Mike Nickoli. A key part of three consecutive NAIA College World Series clubs at Birmingham-Southern, Nickoli has come up big against top competition this spring. He beat Georgia with five innings of one-hit, shutout relief. In the regionals, he came out of the bullpen to work 8 1/3 innings to beat Chris Smith-led Cumberland (Tenn.) in an 11-inning thriller. Projectable at 6-foot-5 and 200 pounds, Nickoli throws in the low 90s. He also uses a curveball, slider and splitter.
Sean Gamble. The son of Oscar Gamble, Sean has lots of athleticism and is growing into his body. He has a sweet lefthanded swing that should produce power once he beefs up his 6-foot-1, 165-pound frame. He runs a 6.8-second 60-yard dash and is a legitimate center fielder. Gamble started slowly this spring before coming on strong. Despite committing to Auburn, he should be the state's first high school player drafted because the other two contenders, third basemen Cole Barthel and Spencer Pennington, are Southeastern Conference quarterback recruits.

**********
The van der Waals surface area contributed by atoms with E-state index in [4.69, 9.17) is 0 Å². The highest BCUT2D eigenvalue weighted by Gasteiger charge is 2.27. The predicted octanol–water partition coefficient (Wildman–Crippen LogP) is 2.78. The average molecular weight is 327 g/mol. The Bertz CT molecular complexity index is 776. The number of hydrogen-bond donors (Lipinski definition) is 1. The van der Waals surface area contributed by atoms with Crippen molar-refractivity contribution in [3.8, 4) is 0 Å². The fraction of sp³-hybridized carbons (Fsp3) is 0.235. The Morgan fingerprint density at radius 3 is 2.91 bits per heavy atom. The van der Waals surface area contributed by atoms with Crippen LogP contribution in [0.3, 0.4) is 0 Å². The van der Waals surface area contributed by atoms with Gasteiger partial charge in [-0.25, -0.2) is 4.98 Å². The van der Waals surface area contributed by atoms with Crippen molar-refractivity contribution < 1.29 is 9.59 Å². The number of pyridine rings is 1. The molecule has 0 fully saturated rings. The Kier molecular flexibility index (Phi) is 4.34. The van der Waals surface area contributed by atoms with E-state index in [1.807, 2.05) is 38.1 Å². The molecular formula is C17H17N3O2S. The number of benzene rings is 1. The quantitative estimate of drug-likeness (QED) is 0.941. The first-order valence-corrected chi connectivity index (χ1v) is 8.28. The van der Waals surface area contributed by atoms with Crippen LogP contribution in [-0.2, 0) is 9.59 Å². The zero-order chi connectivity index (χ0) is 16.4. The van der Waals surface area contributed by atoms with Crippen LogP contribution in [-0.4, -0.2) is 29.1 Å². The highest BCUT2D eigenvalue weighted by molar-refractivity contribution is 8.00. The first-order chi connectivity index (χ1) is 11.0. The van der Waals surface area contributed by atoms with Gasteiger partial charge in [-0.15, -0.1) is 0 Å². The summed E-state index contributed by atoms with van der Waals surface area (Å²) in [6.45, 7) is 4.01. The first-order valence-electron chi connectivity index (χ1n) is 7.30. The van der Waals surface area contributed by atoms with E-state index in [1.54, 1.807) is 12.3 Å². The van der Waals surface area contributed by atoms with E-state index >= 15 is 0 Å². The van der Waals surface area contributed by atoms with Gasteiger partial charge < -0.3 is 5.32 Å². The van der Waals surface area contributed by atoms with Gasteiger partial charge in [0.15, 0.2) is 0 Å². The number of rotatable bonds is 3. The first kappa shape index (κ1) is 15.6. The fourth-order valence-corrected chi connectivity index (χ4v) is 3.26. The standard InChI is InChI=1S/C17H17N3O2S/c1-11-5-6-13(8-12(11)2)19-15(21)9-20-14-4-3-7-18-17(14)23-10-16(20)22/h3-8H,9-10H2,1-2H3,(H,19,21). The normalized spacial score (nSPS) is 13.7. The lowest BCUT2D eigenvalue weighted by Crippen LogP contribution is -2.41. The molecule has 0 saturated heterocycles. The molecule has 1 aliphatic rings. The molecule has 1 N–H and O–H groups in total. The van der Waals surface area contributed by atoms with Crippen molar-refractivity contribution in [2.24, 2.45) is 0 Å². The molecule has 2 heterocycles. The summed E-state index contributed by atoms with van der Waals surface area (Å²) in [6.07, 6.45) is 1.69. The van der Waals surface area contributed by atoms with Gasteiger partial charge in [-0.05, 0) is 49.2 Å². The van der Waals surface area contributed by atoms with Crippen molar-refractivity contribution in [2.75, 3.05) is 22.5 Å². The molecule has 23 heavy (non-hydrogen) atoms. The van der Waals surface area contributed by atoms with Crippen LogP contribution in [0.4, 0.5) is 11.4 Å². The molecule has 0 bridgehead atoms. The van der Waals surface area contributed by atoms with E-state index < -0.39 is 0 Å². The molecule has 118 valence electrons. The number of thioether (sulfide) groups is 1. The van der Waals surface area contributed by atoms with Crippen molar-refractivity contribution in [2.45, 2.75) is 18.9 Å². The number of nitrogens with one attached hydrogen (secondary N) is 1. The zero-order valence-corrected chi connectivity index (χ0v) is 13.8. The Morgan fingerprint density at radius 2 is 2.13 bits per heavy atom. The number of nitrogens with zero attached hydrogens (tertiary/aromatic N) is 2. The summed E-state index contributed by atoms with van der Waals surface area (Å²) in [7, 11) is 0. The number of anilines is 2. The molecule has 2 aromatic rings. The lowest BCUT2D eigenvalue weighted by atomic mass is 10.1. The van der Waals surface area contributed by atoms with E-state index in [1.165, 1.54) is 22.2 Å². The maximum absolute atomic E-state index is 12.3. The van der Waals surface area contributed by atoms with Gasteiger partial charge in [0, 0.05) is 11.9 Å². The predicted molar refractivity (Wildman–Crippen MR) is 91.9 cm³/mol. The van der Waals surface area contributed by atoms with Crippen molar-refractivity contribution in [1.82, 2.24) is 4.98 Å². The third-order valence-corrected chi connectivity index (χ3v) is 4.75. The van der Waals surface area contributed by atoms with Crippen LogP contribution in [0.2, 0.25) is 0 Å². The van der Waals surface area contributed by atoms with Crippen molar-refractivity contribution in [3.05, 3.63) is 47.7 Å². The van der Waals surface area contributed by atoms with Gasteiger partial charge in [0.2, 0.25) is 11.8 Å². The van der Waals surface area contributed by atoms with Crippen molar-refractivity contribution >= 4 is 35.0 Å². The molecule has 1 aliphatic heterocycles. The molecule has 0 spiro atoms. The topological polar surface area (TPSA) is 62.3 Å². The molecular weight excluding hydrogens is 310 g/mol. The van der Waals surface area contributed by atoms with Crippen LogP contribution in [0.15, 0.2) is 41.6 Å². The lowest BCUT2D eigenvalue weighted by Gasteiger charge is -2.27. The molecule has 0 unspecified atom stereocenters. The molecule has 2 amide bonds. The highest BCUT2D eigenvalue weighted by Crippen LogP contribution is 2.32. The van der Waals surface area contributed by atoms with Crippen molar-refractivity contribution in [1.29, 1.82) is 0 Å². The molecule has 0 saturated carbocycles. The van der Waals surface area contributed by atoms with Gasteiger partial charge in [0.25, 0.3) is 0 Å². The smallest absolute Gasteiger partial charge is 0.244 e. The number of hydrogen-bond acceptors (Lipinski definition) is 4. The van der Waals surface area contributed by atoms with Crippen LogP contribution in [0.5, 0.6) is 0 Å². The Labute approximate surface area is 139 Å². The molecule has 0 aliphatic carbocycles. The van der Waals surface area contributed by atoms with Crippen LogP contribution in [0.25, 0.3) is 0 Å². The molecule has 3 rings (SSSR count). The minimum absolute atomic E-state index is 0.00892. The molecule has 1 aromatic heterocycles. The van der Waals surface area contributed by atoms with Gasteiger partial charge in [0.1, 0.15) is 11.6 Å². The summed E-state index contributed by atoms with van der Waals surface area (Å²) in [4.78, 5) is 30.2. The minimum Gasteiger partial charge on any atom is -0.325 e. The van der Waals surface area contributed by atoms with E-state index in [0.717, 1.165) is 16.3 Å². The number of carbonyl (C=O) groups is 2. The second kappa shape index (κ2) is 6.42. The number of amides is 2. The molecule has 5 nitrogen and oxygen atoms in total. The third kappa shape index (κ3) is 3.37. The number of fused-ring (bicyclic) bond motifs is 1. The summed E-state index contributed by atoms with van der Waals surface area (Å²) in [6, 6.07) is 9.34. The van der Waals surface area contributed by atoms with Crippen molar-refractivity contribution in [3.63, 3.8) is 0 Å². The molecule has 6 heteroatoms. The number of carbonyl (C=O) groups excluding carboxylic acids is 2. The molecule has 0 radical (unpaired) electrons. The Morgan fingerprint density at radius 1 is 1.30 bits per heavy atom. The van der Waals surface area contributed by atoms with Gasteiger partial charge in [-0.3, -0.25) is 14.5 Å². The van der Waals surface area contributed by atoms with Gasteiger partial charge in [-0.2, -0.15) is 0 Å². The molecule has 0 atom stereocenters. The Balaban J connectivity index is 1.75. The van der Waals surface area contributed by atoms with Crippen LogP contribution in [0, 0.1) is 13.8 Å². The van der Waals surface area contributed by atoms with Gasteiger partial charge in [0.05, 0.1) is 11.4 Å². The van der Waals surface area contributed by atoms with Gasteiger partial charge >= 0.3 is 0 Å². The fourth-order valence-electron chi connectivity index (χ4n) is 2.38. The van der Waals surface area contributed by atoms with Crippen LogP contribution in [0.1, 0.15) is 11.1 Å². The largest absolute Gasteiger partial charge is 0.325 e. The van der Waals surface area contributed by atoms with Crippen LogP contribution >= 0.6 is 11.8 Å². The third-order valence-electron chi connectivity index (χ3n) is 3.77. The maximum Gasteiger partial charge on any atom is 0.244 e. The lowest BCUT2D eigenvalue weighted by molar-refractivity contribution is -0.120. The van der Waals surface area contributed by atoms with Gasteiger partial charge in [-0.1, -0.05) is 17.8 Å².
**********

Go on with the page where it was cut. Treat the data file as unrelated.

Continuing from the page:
Lance Cormier. Cormier ranked right behind Tennessee's Wyatt Allen as one of the best arms in the Southeastern Conference this spring, and he showed a much better feel for pitching. He led the league with a 2.30 ERA during the regular season, using a fastball that reached 94 mph with a quality breaking ball. At times, he may rely on his breaking ball too much. Because he's 6-foot-1 he probably won't get much better, but he does have two above-average pitches already.
Cole Barthel. The north Alabama football player of the year as a senior, when he passed for 21 touchdowns, Barthel accepted a football scholarship from Arkansas. Six-foot-2 and 205 pounds, he's so athletic that some scouts compare him to Diamondbacks third baseman Matt Williams. Barthel has a quick bat and considerable power. He also has above-average speed and nice hands. He had a better season than Gamble, but football clouds his signability.